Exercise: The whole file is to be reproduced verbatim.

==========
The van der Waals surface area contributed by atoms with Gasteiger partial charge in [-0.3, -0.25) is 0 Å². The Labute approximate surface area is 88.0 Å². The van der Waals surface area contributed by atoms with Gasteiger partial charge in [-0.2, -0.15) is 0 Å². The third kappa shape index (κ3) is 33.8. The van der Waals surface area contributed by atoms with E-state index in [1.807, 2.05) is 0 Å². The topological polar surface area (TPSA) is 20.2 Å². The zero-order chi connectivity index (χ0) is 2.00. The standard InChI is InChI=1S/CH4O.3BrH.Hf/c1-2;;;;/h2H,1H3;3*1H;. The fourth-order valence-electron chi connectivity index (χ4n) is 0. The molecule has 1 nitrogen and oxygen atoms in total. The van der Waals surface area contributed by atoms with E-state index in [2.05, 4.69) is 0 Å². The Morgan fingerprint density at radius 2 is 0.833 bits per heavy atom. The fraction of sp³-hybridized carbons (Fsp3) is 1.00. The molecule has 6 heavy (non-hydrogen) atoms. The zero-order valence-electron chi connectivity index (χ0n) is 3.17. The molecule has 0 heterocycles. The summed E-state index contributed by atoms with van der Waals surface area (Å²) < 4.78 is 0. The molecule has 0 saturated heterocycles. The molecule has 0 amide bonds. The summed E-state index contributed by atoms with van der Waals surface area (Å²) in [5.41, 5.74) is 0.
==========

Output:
The van der Waals surface area contributed by atoms with Gasteiger partial charge in [-0.3, -0.25) is 0 Å². The Labute approximate surface area is 88.0 Å². The van der Waals surface area contributed by atoms with Gasteiger partial charge in [-0.2, -0.15) is 0 Å². The third kappa shape index (κ3) is 33.8. The van der Waals surface area contributed by atoms with E-state index in [1.807, 2.05) is 0 Å². The topological polar surface area (TPSA) is 20.2 Å². The zero-order chi connectivity index (χ0) is 2.00. The standard InChI is InChI=1S/CH4O.3BrH.Hf/c1-2;;;;/h2H,1H3;3*1H;. The fourth-order valence-electron chi connectivity index (χ4n) is 0. The molecule has 1 nitrogen and oxygen atoms in total. The van der Waals surface area contributed by atoms with E-state index in [2.05, 4.69) is 0 Å². The Morgan fingerprint density at radius 2 is 0.833 bits per heavy atom. The fraction of sp³-hybridized carbons (Fsp3) is 1.00. The molecule has 6 heavy (non-hydrogen) atoms. The zero-order valence-electron chi connectivity index (χ0n) is 3.17. The molecule has 0 heterocycles. The summed E-state index contributed by atoms with van der Waals surface area (Å²) < 4.78 is 0. The molecule has 0 saturated heterocycles. The molecule has 0 amide bonds. The summed E-state index contributed by atoms with van der Waals surface area (Å²) in [5.41, 5.74) is 0.